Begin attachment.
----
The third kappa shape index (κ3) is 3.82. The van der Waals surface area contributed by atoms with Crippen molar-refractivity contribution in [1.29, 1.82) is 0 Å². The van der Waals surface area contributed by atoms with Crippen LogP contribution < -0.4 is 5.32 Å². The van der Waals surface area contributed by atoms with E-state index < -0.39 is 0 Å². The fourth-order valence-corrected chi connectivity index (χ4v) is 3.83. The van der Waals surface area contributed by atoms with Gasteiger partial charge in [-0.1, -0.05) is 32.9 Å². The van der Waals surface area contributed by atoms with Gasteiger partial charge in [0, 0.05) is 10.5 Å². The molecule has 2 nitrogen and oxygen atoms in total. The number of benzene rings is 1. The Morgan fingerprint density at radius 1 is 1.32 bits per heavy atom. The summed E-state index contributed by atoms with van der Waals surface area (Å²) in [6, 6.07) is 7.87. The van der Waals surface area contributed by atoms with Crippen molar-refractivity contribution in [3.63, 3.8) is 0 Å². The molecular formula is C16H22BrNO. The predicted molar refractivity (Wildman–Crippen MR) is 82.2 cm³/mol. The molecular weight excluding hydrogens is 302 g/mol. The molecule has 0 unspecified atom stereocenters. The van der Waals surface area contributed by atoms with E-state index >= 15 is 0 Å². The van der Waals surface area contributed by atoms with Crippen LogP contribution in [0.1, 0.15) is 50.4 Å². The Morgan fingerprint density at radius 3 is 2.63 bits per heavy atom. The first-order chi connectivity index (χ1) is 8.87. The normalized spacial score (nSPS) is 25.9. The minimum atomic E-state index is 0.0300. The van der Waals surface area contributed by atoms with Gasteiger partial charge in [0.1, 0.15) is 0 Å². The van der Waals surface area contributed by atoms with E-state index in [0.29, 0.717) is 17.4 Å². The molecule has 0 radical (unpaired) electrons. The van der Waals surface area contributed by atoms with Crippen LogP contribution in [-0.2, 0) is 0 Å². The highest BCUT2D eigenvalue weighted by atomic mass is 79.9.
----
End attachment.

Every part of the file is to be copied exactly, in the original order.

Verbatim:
The third kappa shape index (κ3) is 3.82. The van der Waals surface area contributed by atoms with Crippen molar-refractivity contribution in [1.29, 1.82) is 0 Å². The van der Waals surface area contributed by atoms with Crippen LogP contribution < -0.4 is 5.32 Å². The van der Waals surface area contributed by atoms with E-state index < -0.39 is 0 Å². The fourth-order valence-corrected chi connectivity index (χ4v) is 3.83. The van der Waals surface area contributed by atoms with Gasteiger partial charge in [-0.1, -0.05) is 32.9 Å². The van der Waals surface area contributed by atoms with Gasteiger partial charge in [0, 0.05) is 10.5 Å². The molecule has 2 nitrogen and oxygen atoms in total. The number of benzene rings is 1. The Morgan fingerprint density at radius 1 is 1.32 bits per heavy atom. The summed E-state index contributed by atoms with van der Waals surface area (Å²) in [6, 6.07) is 7.87. The van der Waals surface area contributed by atoms with Crippen molar-refractivity contribution in [3.63, 3.8) is 0 Å². The molecular formula is C16H22BrNO. The predicted molar refractivity (Wildman–Crippen MR) is 82.2 cm³/mol. The molecular weight excluding hydrogens is 302 g/mol. The molecule has 0 unspecified atom stereocenters. The van der Waals surface area contributed by atoms with E-state index >= 15 is 0 Å². The van der Waals surface area contributed by atoms with Crippen LogP contribution in [0.1, 0.15) is 50.4 Å². The Morgan fingerprint density at radius 3 is 2.63 bits per heavy atom. The first-order chi connectivity index (χ1) is 8.87. The normalized spacial score (nSPS) is 25.9. The minimum atomic E-state index is 0.0300. The van der Waals surface area contributed by atoms with Gasteiger partial charge in [0.1, 0.15) is 0 Å². The van der Waals surface area contributed by atoms with E-state index in [0.29, 0.717) is 17.4 Å². The molecule has 0 radical (unpaired) electrons. The van der Waals surface area contributed by atoms with Crippen LogP contribution in [-0.2, 0) is 0 Å². The highest BCUT2D eigenvalue weighted by atomic mass is 79.9.